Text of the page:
Belt Exams – A Conflict of Philosophies Part 1
By Ray Hughes (December 2014)
Part One – The Debate
Belt exams and promotions have been the center of philosophical debate for as long as organized martial arts have existed. It is a great example of conflict within conflict. First, should there be belt promotions, and if so, how should they be administered?
There are two contrasting philosophies on whether there should be belt exams and promotions. One view believes belt exams contradict the philosophy of Bushido (the Way of the Warrior); to hone one’s physical skills, to nurture humility, and to battle the war of “self.” They believe the seven deadly sins of mankind (wrath, greed, sloth, pride, lust, envy, and gluttony) have a direct relationship to the instability of the warrior (practitioner). It is felt the seeking of rank, which could fit into several of these categories, feeds the inner demon of man. This view feels “One should train for the sake of training, not to receive an award.”
Karate training is a martial art, which means many of its customs and protocols come from the military. This would include rank. This side believes that if rank should be awarded, it should be awarded at the discretion of the superior and not because of personal desire. Therefore tests are not needed, the superior already knows who is worthy of rank.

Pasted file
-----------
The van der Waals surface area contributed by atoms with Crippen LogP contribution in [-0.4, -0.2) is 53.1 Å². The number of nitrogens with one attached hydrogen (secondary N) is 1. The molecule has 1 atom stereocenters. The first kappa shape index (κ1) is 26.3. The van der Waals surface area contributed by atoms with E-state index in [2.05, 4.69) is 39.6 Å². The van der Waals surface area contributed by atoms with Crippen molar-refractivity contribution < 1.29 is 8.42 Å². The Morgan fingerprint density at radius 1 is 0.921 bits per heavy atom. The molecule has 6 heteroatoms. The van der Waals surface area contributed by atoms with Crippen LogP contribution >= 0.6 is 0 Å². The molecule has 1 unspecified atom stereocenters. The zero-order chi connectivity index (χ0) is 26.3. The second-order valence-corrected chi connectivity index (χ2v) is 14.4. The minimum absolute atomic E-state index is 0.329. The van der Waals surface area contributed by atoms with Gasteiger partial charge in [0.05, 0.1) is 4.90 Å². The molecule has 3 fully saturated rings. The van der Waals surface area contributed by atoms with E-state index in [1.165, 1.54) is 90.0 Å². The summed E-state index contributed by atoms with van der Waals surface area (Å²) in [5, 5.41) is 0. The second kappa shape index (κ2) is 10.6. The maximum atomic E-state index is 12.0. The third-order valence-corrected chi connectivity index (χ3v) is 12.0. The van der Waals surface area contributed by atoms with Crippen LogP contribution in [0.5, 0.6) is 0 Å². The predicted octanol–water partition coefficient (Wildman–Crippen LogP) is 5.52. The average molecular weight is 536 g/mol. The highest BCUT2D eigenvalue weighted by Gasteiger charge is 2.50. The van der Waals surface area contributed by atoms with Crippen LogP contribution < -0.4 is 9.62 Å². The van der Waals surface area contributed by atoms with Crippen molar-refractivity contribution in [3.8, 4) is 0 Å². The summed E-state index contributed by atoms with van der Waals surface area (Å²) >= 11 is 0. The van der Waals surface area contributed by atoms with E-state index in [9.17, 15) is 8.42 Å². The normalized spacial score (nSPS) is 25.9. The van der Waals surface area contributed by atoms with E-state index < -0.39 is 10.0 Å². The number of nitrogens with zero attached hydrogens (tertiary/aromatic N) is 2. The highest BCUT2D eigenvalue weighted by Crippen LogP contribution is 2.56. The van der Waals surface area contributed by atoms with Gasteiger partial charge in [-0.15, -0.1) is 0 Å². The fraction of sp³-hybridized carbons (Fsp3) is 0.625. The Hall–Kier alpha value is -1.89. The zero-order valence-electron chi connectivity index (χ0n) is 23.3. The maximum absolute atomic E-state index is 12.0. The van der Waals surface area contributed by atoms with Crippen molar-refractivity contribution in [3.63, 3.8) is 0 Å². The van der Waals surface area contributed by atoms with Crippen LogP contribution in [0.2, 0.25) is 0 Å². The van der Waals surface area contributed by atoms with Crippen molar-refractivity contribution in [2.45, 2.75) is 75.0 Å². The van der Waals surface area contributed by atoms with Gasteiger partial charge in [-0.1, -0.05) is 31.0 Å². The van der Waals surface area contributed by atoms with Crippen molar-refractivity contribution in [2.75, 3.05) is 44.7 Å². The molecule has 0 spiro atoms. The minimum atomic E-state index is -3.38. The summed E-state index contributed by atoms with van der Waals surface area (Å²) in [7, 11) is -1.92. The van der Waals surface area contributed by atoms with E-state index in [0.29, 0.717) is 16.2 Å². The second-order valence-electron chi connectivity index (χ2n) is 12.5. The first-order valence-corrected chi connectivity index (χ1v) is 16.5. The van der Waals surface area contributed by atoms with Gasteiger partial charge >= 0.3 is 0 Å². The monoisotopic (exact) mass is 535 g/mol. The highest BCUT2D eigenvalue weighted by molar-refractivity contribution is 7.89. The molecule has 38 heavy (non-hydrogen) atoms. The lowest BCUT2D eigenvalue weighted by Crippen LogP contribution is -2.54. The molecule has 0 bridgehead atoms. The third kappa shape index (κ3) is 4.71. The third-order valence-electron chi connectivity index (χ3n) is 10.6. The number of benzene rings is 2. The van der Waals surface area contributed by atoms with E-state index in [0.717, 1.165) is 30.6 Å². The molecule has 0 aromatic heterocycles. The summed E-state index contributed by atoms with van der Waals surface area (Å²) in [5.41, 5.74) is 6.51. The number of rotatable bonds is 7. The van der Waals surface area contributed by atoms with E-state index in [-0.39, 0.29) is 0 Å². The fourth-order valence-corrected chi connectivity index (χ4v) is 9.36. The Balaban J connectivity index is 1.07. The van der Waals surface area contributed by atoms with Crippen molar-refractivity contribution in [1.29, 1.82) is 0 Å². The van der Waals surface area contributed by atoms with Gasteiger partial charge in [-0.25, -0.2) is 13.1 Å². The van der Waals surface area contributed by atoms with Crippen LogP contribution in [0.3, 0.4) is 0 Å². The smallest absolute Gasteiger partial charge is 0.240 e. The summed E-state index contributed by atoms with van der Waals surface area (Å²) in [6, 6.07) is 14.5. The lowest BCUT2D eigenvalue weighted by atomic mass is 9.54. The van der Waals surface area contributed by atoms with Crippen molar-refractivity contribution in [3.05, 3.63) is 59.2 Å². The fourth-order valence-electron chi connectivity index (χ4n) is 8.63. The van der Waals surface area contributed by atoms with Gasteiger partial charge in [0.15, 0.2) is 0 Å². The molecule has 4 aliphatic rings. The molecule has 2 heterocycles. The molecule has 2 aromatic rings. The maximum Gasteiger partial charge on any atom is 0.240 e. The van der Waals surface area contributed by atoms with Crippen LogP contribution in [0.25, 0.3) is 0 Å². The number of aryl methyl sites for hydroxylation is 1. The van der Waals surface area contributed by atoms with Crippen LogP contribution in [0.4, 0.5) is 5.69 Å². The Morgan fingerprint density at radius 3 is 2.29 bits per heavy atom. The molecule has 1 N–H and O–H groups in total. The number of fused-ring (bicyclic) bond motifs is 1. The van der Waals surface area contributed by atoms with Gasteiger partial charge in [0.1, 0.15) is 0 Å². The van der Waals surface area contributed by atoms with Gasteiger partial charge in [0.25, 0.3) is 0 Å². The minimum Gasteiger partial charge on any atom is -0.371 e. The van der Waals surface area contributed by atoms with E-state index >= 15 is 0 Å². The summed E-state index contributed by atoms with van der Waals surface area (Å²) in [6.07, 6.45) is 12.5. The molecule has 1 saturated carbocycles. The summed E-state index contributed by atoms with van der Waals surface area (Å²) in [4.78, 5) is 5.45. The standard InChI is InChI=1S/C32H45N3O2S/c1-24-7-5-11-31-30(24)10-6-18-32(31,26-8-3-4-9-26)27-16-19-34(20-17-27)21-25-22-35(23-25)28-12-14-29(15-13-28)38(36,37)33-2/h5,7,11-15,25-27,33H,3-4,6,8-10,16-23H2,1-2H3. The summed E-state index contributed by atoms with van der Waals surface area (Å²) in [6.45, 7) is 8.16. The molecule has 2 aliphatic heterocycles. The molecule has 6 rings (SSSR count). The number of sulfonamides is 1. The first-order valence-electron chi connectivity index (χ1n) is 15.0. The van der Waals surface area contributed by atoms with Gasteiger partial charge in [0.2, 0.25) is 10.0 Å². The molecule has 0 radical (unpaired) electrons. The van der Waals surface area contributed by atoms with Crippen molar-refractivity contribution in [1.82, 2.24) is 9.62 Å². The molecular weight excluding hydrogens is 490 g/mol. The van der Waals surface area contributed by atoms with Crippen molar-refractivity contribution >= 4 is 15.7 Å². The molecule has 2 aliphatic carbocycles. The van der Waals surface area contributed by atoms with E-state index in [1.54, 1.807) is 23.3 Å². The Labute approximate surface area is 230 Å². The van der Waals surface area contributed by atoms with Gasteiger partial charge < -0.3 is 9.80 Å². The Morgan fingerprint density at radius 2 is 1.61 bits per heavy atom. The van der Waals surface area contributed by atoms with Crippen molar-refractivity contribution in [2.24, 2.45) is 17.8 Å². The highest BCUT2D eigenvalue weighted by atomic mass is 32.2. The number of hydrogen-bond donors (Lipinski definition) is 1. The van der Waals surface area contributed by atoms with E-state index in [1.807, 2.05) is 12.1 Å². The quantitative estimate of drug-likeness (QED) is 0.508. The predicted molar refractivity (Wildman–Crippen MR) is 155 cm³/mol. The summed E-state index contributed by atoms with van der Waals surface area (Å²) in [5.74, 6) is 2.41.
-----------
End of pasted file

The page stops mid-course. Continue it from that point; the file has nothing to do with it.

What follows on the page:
The other view of this argument believes there are many positive benefits that can come from the use of the belt promotion process. The point here is that is a process. This side believes the good out ways the bad, if administered properly. They believe that the key is to understand the nature of man. The nature of man is to battle ego; but it also understood that man requires certain things; such as the need for motivation, to understand where one is within their growth, to focus on small attainable goals, and so on. These elements can be taught through the proper use of the belt exam and promotion process.
This side believes that belt exams and awards can help motivate the practitioner through difficult training periods, give students small attainable goals to focus on, helps nurture students through the many years of training before they can apply philosophical understanding to the battle of “self” to help develop skills to deal with emotion (fear, anxiety, stress, etc.), to give that innate need of humans to know where they are in the total process of any endeavor, and most importantly to develop the understanding, pros and cons, of the belt promotion process. In other words, to use this process to learn and understand the human condition and answer the questions “why do we do what we do and why do we react the way we react?”
This understanding can come out of the belt exam process and then applied to the challenges of life. As Sun Tzu stated in his book The Art of War, “If you know the enemy and know yourself, you need not fear the result of a hundred battles.” This quote is about understanding how man thinks.
All of this must be a part of the belt promotion process. If this information and knowledge does not exist or is not administered properly, then it is flawed and will create more harm than good.
The question now becomes, if you believe there are potential benefits from belt exams, what process is best to disseminate this knowledge to the practitioner? The process is also a conflict of philosophy.
Next week: Three common methods used to administer belt exams; two of which are flawed.
Part Two: The Philosophical Analogy of the Belt Exam Process